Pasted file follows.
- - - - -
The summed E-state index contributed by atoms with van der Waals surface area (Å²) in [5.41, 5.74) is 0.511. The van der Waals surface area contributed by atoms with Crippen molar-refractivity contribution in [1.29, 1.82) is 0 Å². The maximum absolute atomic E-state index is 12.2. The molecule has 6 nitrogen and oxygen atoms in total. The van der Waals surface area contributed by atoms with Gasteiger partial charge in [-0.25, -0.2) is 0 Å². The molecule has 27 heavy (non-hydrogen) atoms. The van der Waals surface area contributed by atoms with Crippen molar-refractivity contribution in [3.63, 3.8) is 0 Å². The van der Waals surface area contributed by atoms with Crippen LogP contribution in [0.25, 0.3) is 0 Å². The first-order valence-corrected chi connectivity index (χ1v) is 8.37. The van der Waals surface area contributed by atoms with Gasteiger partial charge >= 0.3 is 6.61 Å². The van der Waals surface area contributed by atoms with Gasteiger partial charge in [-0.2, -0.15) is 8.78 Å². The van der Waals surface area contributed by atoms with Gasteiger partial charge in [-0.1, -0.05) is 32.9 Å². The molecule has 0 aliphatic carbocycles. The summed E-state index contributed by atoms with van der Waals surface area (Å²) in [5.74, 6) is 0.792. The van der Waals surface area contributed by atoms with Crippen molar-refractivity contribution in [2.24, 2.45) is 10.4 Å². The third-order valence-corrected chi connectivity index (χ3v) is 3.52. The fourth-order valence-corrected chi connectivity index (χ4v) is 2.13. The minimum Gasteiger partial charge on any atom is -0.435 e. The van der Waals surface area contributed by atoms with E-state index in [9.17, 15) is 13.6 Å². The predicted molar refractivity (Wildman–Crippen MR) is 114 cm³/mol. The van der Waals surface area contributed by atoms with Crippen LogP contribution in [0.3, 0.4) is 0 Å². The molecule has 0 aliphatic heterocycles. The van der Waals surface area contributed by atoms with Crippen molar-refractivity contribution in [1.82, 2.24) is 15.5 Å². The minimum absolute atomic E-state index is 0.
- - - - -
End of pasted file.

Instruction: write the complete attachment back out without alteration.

The summed E-state index contributed by atoms with van der Waals surface area (Å²) in [5.41, 5.74) is 0.511. The van der Waals surface area contributed by atoms with Crippen molar-refractivity contribution in [1.29, 1.82) is 0 Å². The maximum absolute atomic E-state index is 12.2. The molecule has 6 nitrogen and oxygen atoms in total. The van der Waals surface area contributed by atoms with Gasteiger partial charge in [-0.25, -0.2) is 0 Å². The molecule has 27 heavy (non-hydrogen) atoms. The van der Waals surface area contributed by atoms with Crippen molar-refractivity contribution in [3.63, 3.8) is 0 Å². The van der Waals surface area contributed by atoms with Crippen LogP contribution in [0.25, 0.3) is 0 Å². The first-order valence-corrected chi connectivity index (χ1v) is 8.37. The van der Waals surface area contributed by atoms with Gasteiger partial charge >= 0.3 is 6.61 Å². The van der Waals surface area contributed by atoms with Gasteiger partial charge in [-0.2, -0.15) is 8.78 Å². The van der Waals surface area contributed by atoms with Gasteiger partial charge in [-0.1, -0.05) is 32.9 Å². The molecule has 0 aliphatic carbocycles. The summed E-state index contributed by atoms with van der Waals surface area (Å²) in [5.74, 6) is 0.792. The van der Waals surface area contributed by atoms with Crippen molar-refractivity contribution in [2.24, 2.45) is 10.4 Å². The third-order valence-corrected chi connectivity index (χ3v) is 3.52. The fourth-order valence-corrected chi connectivity index (χ4v) is 2.13. The minimum Gasteiger partial charge on any atom is -0.435 e. The van der Waals surface area contributed by atoms with E-state index in [9.17, 15) is 13.6 Å². The predicted molar refractivity (Wildman–Crippen MR) is 114 cm³/mol. The van der Waals surface area contributed by atoms with Crippen LogP contribution in [0.3, 0.4) is 0 Å². The molecule has 0 aliphatic heterocycles. The van der Waals surface area contributed by atoms with Crippen molar-refractivity contribution in [1.82, 2.24) is 15.5 Å². The minimum absolute atomic E-state index is 0.